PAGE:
Meriden service marks WW1 cyclists' sacrifice
A service has been held to commemorate the part played by cyclists during World War One.
About 600 people attended the event, organised by cycling charity CTC, at a memorial in Meriden, West Midlands.
The Bishop of Warwick also unveiled a plaque for cyclists killed in action since 1945.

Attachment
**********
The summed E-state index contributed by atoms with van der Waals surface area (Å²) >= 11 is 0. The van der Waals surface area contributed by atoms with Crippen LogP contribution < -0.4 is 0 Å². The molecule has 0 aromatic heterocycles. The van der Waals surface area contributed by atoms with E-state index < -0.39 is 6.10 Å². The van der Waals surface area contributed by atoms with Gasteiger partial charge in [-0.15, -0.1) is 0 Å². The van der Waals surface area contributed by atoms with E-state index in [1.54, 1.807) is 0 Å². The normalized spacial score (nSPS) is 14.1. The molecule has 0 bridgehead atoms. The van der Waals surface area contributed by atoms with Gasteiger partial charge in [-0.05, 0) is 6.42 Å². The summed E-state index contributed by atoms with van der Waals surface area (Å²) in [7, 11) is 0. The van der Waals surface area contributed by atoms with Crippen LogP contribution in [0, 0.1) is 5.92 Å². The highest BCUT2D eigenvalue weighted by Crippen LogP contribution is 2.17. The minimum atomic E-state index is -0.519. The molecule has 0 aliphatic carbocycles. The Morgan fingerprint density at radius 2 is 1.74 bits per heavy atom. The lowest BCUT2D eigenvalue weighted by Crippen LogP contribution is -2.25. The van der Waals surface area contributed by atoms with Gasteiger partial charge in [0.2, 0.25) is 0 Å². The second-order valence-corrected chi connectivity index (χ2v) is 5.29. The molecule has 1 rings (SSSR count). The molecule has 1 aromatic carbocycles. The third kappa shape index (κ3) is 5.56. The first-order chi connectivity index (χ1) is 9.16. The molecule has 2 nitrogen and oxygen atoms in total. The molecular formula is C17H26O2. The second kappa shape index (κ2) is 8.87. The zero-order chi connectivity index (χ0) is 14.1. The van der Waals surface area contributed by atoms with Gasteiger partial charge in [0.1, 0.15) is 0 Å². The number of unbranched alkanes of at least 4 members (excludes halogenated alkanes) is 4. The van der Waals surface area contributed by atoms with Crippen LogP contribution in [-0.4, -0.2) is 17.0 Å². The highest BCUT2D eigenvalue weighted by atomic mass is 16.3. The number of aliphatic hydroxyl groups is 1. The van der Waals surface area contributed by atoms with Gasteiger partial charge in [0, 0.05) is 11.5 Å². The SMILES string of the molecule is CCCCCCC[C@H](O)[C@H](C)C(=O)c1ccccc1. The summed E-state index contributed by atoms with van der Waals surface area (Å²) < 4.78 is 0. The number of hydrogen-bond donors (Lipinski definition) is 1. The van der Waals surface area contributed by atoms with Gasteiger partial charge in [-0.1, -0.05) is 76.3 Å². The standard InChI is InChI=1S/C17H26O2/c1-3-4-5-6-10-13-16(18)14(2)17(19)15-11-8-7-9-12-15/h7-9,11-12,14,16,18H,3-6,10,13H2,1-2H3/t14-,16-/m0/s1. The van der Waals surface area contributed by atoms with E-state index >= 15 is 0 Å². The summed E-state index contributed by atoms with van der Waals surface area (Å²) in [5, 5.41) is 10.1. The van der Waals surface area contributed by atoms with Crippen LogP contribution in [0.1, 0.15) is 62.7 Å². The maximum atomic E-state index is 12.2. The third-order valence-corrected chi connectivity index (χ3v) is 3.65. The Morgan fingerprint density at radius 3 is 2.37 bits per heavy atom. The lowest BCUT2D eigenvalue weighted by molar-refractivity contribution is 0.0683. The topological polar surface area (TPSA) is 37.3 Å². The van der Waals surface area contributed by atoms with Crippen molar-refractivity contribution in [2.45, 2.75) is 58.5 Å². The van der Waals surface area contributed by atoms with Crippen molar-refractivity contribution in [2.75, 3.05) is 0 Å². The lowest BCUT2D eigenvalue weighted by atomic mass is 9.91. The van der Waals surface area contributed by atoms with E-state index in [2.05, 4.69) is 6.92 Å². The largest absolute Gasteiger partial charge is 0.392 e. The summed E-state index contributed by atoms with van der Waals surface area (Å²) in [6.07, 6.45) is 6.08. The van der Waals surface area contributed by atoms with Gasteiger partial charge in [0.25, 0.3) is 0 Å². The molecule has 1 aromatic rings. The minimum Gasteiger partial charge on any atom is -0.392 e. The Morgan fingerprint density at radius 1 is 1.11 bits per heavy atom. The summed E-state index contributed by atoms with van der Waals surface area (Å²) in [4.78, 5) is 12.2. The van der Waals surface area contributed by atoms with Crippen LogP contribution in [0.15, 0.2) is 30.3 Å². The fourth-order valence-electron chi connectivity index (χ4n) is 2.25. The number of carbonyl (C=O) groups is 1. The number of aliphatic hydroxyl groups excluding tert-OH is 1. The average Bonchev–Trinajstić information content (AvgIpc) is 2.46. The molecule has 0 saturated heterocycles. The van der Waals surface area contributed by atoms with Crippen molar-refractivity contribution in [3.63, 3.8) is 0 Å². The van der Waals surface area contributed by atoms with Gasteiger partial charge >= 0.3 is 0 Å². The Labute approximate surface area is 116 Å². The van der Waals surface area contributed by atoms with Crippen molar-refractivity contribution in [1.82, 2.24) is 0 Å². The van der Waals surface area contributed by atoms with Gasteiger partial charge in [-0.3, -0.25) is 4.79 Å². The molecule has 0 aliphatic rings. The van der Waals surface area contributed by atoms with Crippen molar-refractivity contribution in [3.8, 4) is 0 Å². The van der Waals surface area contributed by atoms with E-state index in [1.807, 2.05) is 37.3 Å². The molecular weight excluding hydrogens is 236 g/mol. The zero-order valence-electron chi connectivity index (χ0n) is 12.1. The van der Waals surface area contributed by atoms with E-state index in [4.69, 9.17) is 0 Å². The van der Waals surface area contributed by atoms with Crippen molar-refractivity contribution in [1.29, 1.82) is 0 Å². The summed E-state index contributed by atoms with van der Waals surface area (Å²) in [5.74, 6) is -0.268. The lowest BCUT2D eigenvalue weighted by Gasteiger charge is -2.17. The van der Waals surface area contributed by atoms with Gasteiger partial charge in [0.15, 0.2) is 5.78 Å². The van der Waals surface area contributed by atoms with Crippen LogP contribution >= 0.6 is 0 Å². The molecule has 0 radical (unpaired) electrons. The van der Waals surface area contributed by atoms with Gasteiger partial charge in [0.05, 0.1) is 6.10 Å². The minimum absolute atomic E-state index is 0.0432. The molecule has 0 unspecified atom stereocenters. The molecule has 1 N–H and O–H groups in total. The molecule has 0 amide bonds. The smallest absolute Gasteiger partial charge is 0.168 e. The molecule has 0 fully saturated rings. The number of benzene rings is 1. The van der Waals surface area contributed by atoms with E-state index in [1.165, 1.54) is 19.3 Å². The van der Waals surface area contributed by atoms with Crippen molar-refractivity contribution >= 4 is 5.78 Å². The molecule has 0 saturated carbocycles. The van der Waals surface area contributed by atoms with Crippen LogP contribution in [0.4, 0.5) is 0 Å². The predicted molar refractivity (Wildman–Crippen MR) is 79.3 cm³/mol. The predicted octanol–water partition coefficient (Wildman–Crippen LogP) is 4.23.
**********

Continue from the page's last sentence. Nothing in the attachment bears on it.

Set up in 1915, the Army Cyclist Corps played a key role during WW1 in scouting enemy positions and providing communications along the front line.
A memorial was unveiled in Meriden in 1921 by the CTC charity, attracting more than 10,000 cyclists from across the UK.
The service held on Sunday marked the 100th anniversary of the start of WW1 and was one of a series of events organised by CTC over the weekend.